Monthly Archives: November 2008

Boldly going …

A young Billy Mumy and Jonathan Harris, co-stars of "Lost in Space."

A young Billy Mumy and Jonathan Harris, co-stars of "Lost in Space."

It was becoming a crowded universe in the 1960’s. In between weekly episodes of both “Lost in Space” and “Star Trek,” space had to be made for NASA to do its thing. We were a space-curious people then – and, even today, given the huge numbers of sci-fi fans who attend conventions and gatherings all over the planet to celebrate their favorite shows, films and characters, that’s not going away — and I’m with you.

They were two boldly different series boldly going where no show had gone before. But, each was exploring the universe with a very different approach. Both series were eager to make their marks and, in the process, gather the fan base needed to sustain a long journey (or “run,” as it were).

Now playing on the Home Page is Segment 2 of our exclusive interview with “Lost in Space” co-star Bill Mumy, a/k/a Will Robinson, titled “Competition in Space.” For you true blue “Lost in Space” fans, you’ll love it; for you “Trek” people, you might find what Bill has to say about the differences between the two shows kind of interesting. In short, watch it!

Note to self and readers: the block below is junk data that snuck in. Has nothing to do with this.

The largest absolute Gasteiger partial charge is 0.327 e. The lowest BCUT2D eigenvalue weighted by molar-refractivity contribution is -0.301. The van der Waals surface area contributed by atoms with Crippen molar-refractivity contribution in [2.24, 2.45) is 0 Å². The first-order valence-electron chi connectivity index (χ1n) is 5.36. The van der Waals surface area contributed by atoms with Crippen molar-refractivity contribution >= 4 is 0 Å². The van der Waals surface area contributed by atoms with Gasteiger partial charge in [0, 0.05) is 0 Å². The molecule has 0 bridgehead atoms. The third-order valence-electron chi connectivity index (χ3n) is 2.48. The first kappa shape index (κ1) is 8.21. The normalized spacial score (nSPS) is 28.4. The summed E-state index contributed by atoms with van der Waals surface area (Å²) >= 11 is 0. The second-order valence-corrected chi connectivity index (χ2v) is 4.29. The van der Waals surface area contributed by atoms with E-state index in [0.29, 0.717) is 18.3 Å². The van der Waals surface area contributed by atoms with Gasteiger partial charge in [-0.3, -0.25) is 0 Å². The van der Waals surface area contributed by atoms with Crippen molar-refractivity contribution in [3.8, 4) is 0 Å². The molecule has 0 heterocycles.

In case you’re looking to add to your collection of either “Lost in Space” or “Star Trek” DVDs — or if you’re considering starting a collection, we have great prices on DVD’s and DVD sets from both series now available in the RerunIt Shop.

Thanks for checking out our Audience Page. This is the place to tell us about your favorite epsiodes from your favorite shows. Got something to say about “Lost in Space” or “Star Trek”? Post a comment!

From Los Angeles, Brad Lemack.

Never say “Never.” Well almost never.

Isabel Sanford first appeared on "All in the Family" for one episode, as Lionel's aunt, to help establish the Jefferson's move into the Bunker's neighborhood. The rest, of course, is television history.

Isabel Sanford was having a blast on “All in the Family.” Originally, she was hired for just one episode, as Lionel’s aunt, to help establish the Jefferson family’s move into the Bunker’s Queens, New York neighborhood. When she received a call a few weeks later to come back to the show, she was a bit baffled. She knew that the aunt was a one episode job; she couldn’t understand why they would want her back.

As we now know, the rest is Part 1 of television history. Indeed, producer Norman Lear had bigger plans in mind for Isabel. But, I’ll let her tell you that story. Several years later, after “All in the Family” had proven itself a ground breaking and enormous hit, Lear had another idea.

The popularity of Louise and George Jefferson had also grown. As the Bunker’s neighbors, they quickly became a valuable and indelible part of the landscape of that series. Recognizing that popularity, Lear (who had earlier spun off Edith’s cousin, Maude,  into a hit series of her own, starring Bea Arthur), he thought TV success could also find Louise and George in a series of their own.